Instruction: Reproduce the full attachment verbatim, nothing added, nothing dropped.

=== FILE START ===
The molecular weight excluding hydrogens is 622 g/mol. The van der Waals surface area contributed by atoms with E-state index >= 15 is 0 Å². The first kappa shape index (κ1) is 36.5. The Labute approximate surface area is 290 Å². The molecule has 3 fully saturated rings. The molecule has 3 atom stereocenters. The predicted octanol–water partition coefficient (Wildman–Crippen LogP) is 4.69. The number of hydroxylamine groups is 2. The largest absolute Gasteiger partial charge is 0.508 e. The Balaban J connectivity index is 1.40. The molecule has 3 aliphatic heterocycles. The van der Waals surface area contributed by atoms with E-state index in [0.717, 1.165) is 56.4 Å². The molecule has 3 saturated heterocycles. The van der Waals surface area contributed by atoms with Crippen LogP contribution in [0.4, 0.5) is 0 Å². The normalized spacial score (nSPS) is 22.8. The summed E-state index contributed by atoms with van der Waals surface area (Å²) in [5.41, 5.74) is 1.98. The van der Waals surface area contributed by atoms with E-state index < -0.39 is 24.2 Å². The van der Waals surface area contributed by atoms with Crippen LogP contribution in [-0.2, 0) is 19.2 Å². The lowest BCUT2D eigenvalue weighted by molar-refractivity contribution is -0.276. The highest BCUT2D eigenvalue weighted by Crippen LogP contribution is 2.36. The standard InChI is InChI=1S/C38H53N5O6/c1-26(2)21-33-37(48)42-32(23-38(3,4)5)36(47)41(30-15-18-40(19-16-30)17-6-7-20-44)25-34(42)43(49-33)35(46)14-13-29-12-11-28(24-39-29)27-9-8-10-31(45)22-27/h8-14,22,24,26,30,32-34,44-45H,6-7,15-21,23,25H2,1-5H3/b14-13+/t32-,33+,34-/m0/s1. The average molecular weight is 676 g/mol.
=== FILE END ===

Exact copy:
The molecular weight excluding hydrogens is 622 g/mol. The van der Waals surface area contributed by atoms with E-state index >= 15 is 0 Å². The first kappa shape index (κ1) is 36.5. The Labute approximate surface area is 290 Å². The molecule has 3 fully saturated rings. The molecule has 3 atom stereocenters. The predicted octanol–water partition coefficient (Wildman–Crippen LogP) is 4.69. The number of hydroxylamine groups is 2. The largest absolute Gasteiger partial charge is 0.508 e. The Balaban J connectivity index is 1.40. The molecule has 3 aliphatic heterocycles. The van der Waals surface area contributed by atoms with E-state index in [0.717, 1.165) is 56.4 Å². The molecule has 3 saturated heterocycles. The van der Waals surface area contributed by atoms with Crippen LogP contribution in [0.4, 0.5) is 0 Å². The normalized spacial score (nSPS) is 22.8. The summed E-state index contributed by atoms with van der Waals surface area (Å²) in [5.41, 5.74) is 1.98. The van der Waals surface area contributed by atoms with E-state index < -0.39 is 24.2 Å². The van der Waals surface area contributed by atoms with Crippen LogP contribution in [-0.2, 0) is 19.2 Å². The lowest BCUT2D eigenvalue weighted by molar-refractivity contribution is -0.276. The highest BCUT2D eigenvalue weighted by Crippen LogP contribution is 2.36. The standard InChI is InChI=1S/C38H53N5O6/c1-26(2)21-33-37(48)42-32(23-38(3,4)5)36(47)41(30-15-18-40(19-16-30)17-6-7-20-44)25-34(42)43(49-33)35(46)14-13-29-12-11-28(24-39-29)27-9-8-10-31(45)22-27/h8-14,22,24,26,30,32-34,44-45H,6-7,15-21,23,25H2,1-5H3/b14-13+/t32-,33+,34-/m0/s1. The average molecular weight is 676 g/mol.